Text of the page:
I think google is more concerned right now with combating spam then they are with helping the little guy or helping make your job easier. Right now the “trust filter” is the only way they can effectively prevent spam from taking over their search engine. I am sure they are looking for an alternative, but for the time being the “trust filter” works well enough.

  • Stuntdubl SEO

    >Trustrank is a good idea, for now. Until people find ways to fake it.

    People definitely are already, and it’s creating a mess that will continue to get worse.

    >Google is intended to always show the most relevant websites

    True, but the problem is that if they rank for “toothpaste” with trust so high on that term no one else has a hope of beating them for ‘best new toothpaste’ or other variations etc.

    >why would SEOs bother with new domains.

    I still *DO* but certainly not for clients – it’s part of the game now to register and wait…there’s just generally a much higher barrier to entry for starting a successful site.

    >I can’t help but feel you have a slightly biased view though.

    You’re absolutely correct. I definitely have a biased point of view and it WOULD make my life easier without a trustbox. I don’t imagine G is going to take my advice very often, and certainly don’t expect that they would. Bias, or not, however, the overdependency is a weakness in the algo that WILL get exploited. They’re probably well aware of this, but it’s somethin’ I felt like gettin’ on my soapbox about;)

    >more concerned right now with combating spam

    I agree…and a lot of times combating spam and improving relevancy is not one in the same. I think if the focus was on relevancy they would be better off…but as you mentioned (and I agree) I am somewhat biased.

    I think fighting spam creates unnecessary collateral damage..and that there are ways they could improve relevancy without always assuming all SEO’s are spammers – but then again I might just be an idealist too:)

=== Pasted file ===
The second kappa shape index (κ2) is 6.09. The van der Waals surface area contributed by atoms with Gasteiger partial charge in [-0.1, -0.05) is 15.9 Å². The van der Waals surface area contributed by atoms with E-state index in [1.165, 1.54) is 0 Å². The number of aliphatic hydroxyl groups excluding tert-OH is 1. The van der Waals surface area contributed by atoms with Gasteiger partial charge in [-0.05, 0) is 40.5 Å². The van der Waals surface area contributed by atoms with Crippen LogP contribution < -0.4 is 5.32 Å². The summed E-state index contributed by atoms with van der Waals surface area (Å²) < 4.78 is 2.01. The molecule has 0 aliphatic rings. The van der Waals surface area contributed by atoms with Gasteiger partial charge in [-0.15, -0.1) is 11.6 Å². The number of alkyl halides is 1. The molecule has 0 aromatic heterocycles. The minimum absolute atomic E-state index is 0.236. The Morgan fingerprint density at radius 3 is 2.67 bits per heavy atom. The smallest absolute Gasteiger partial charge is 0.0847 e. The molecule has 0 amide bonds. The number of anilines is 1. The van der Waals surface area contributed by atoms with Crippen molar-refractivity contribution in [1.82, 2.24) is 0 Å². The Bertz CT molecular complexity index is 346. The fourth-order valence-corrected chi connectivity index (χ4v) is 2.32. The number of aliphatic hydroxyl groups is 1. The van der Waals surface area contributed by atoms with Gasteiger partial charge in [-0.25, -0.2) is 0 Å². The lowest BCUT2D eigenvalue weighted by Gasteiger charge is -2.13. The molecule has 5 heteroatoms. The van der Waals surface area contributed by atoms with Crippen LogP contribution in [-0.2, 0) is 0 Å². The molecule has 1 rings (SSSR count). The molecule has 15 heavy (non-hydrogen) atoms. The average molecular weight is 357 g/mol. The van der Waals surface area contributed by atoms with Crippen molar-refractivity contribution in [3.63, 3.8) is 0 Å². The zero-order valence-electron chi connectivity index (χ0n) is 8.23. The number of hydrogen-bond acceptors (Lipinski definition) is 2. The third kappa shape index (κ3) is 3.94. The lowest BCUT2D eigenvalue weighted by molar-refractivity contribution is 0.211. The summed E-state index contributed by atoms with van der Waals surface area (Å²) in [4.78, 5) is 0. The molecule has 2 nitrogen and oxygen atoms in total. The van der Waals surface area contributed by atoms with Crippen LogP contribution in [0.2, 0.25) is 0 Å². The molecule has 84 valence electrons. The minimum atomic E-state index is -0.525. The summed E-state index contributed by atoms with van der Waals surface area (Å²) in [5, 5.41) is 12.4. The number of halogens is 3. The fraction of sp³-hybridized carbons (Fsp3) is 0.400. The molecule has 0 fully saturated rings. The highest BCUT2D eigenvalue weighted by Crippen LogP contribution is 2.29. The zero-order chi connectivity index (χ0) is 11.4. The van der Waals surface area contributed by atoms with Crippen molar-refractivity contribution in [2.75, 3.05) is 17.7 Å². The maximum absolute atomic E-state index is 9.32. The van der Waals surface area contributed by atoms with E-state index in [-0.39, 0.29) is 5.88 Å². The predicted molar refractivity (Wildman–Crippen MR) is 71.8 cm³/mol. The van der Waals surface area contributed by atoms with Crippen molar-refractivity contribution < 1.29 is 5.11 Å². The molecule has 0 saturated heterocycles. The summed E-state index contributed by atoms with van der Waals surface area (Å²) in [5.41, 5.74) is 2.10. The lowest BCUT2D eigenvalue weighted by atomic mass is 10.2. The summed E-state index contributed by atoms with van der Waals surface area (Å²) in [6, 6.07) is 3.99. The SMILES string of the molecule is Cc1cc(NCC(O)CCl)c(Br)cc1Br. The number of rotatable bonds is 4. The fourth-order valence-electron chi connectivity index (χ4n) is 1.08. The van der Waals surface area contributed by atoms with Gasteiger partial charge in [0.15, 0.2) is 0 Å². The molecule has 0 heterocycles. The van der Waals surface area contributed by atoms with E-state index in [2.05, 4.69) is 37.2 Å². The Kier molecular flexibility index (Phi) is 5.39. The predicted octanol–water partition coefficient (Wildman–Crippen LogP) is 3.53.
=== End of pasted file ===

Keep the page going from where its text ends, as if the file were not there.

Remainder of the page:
• Michael Martinez

    This is old news. I’ve been able to get Xenite.Org to rank for all sorts of expressions for years. The recent changes at Google don’t reflect nearly as much shift in emphasis toward content or trusted domains as it represents a shift toward new crawling priorities.

    It’s never been all about links with Google. The Backrub paper stipulated that on-page factors were used to determine relevance in conjunction with link anchor text.

    But the SEO community blew it way out of proportion, ignored the available information on the importance of copy, and simply misdirected itself. These huge adjustments in strategy that people are having to make are not due to Google’s changes so much as they are due to having wallowed in self-imposed ignorance for so long.

  • Stuart

    Your points are very well-made and definitely valid.

    Unfortunately I see a level of arrogance creeping into what Google does and I doubt that anyone at Google now believes that people outside the Plex are worth listening to when it comes to search related matters.

  • Adam Lasnik


    I’ve been on the Search Quality Team here at Google for about four months, and it’s become clear to me that my colleagues DO care and DO listen to communities outside of the Plex.

    That’s why we don’t just put out press releases or speak at conferences and go home, we go to chat with Webmasters and CEOs and ad folks and SEO people and so on. And read tons of blogs and industry news and editorial items ;-)

    We can’t please everyone. As some have suggested, there are indeed at times interests and forces which are not complementary. But at the end of the day, I truly believe that we make our decisions based upon an enormous amount of internal consensus, outside information, and a desire to provide useful information to people around the world.

  • Stuntdubl SEO

    Hey Adam,

    Thanks for stopping by. I know that the guys definitely DO listen, and that’s why I always try to criticize the algo and not AT ALL the people behind it (and also why I bother to write some of this stuff at all). It’s REAL easy to play monday morning quarterback when I’m not the one with millions of people watching my every move;)